Where was this stated? Can you guess what it was about? A political discussion board? YouTube comments? r/pol? It was said by a yarn dyer regarding a controversy over knitting on Instagram.
In essence, a bunch of ultra-woke knitters created a social media mob over a knitter’s deep desire to go to India. Eventually, they forced her to recant, denounce herself, and prostrate herself before Social Justice. Said yarn dyer was faced with a mass boycott by hordes of outraged social justice warriors and those swept along with the flood. For Social Justice is a jealous and pitiless god, far worse than any atheist’s stereotype of Jehovah.
Every hobby is being infected. Comics? Science Fiction? Computer Games? Sports? Everywhere you look, there are SJWs demanding that we express maximum wokeness at all times.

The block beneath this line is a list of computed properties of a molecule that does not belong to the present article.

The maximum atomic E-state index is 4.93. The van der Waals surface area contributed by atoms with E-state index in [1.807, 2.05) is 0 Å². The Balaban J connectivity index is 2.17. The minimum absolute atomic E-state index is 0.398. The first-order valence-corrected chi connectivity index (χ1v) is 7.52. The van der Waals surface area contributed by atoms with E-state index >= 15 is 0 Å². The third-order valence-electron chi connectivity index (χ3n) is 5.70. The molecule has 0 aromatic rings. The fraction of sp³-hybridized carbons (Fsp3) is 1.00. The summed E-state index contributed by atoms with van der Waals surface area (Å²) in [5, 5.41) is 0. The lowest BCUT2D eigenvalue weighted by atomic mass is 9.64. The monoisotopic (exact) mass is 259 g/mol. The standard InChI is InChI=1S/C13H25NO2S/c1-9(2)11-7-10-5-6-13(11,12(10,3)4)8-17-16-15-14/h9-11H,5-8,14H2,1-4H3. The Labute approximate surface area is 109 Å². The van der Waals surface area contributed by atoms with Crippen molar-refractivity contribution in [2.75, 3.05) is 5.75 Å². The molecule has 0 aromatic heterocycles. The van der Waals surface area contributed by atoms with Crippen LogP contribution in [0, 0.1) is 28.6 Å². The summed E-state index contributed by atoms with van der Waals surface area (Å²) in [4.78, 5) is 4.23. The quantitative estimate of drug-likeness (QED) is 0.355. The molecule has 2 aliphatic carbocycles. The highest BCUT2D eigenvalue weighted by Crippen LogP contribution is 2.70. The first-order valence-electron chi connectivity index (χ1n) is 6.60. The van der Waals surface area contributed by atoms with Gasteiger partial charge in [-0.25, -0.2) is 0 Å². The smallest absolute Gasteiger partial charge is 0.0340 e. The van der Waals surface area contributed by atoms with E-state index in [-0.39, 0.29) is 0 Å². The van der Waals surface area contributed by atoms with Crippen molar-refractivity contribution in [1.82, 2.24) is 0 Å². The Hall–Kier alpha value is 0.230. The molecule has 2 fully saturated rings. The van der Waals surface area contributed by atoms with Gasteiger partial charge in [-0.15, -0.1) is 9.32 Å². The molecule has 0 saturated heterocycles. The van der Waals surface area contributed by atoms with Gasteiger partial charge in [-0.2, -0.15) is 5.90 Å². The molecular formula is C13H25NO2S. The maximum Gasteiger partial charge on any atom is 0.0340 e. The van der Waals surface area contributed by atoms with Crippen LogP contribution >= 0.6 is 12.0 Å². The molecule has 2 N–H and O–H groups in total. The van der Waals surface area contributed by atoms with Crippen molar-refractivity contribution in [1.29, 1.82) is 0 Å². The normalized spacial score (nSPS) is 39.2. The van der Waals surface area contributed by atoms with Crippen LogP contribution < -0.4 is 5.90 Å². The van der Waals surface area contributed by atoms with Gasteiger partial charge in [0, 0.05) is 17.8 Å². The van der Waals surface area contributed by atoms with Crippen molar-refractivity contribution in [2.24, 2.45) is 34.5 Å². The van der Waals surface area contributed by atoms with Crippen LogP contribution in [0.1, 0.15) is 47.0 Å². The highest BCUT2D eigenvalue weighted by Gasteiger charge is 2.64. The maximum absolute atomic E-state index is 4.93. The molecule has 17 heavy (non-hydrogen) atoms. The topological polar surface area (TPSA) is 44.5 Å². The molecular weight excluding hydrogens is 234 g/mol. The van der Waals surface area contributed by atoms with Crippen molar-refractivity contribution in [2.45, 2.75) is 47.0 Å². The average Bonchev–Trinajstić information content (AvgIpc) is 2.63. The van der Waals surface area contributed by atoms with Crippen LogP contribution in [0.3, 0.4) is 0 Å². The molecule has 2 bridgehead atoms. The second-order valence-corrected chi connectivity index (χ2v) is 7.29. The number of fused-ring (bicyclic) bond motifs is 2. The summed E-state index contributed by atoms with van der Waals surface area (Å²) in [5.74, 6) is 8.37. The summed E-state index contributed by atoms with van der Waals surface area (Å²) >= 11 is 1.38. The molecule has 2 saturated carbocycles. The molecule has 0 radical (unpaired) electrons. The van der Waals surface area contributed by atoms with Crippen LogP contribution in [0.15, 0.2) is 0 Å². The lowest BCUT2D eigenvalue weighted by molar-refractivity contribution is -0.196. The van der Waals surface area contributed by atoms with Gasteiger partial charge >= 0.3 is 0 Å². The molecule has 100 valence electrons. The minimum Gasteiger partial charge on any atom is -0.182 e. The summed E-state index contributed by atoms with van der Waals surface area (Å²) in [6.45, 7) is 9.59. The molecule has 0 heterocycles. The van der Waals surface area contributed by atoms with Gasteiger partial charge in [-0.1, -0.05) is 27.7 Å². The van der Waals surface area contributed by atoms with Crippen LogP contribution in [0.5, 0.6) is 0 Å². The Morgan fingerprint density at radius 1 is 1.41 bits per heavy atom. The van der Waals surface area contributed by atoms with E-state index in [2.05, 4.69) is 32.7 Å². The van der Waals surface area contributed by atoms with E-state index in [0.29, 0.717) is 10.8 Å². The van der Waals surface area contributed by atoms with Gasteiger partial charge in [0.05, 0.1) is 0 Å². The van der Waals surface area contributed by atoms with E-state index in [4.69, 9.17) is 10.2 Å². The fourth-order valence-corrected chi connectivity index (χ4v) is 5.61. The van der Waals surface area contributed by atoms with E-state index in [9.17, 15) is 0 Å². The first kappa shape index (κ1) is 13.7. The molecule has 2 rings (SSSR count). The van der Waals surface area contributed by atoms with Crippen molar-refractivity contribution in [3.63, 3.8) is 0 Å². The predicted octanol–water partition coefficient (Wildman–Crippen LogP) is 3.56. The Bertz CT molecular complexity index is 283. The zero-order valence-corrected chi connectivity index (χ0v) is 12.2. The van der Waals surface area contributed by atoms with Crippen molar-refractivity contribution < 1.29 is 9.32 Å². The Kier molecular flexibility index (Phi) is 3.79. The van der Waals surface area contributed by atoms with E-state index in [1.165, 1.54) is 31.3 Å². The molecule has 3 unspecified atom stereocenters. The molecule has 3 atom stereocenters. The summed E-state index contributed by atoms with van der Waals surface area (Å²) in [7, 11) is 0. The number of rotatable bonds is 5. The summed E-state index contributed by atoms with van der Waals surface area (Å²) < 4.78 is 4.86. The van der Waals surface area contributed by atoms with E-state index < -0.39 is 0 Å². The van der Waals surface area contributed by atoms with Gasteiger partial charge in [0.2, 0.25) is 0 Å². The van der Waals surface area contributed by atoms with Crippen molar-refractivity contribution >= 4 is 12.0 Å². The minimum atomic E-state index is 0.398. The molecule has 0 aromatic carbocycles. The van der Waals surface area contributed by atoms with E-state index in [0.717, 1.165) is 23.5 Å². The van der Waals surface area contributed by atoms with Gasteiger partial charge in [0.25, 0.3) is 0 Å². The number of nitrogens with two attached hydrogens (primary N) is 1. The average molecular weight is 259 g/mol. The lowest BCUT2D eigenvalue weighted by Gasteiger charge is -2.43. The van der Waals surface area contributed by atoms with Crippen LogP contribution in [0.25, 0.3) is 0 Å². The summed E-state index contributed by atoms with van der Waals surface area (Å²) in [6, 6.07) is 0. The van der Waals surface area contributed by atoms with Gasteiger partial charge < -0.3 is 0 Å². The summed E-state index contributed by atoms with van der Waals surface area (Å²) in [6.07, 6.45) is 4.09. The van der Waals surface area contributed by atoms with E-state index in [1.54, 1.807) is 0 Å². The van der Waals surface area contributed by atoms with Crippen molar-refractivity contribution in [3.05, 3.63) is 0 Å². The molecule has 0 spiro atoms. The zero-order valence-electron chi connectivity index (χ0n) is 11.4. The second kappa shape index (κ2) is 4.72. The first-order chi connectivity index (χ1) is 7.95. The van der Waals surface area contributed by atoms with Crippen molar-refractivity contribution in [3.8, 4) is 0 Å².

Our own @She addressed this topic before with politeness and dignity, but I am lacking in those attributes, so I will address this more directly:
“What profession has the most inherent aversion to escape?”
“Jailors.” — Exchange between C.S. Lewis and J.R.R. Tolkien
The problem with denying people escape from the political struggle is that a foe is most dangerous when cornered. When the enemy shrugs his shoulders and realizes he is dead anyway, then you can expect the fiercest fighting. It’s only a matter of time until you or someone you care about faces the psychopathic abomination that is Social Justice. Being a polite, good person will not save you — these inquisitors are just as fanatical as the average ISIS member. Fight back. Grant them no concession and remain on the attack. Keep the outrage on them — how dare they bring politics into this?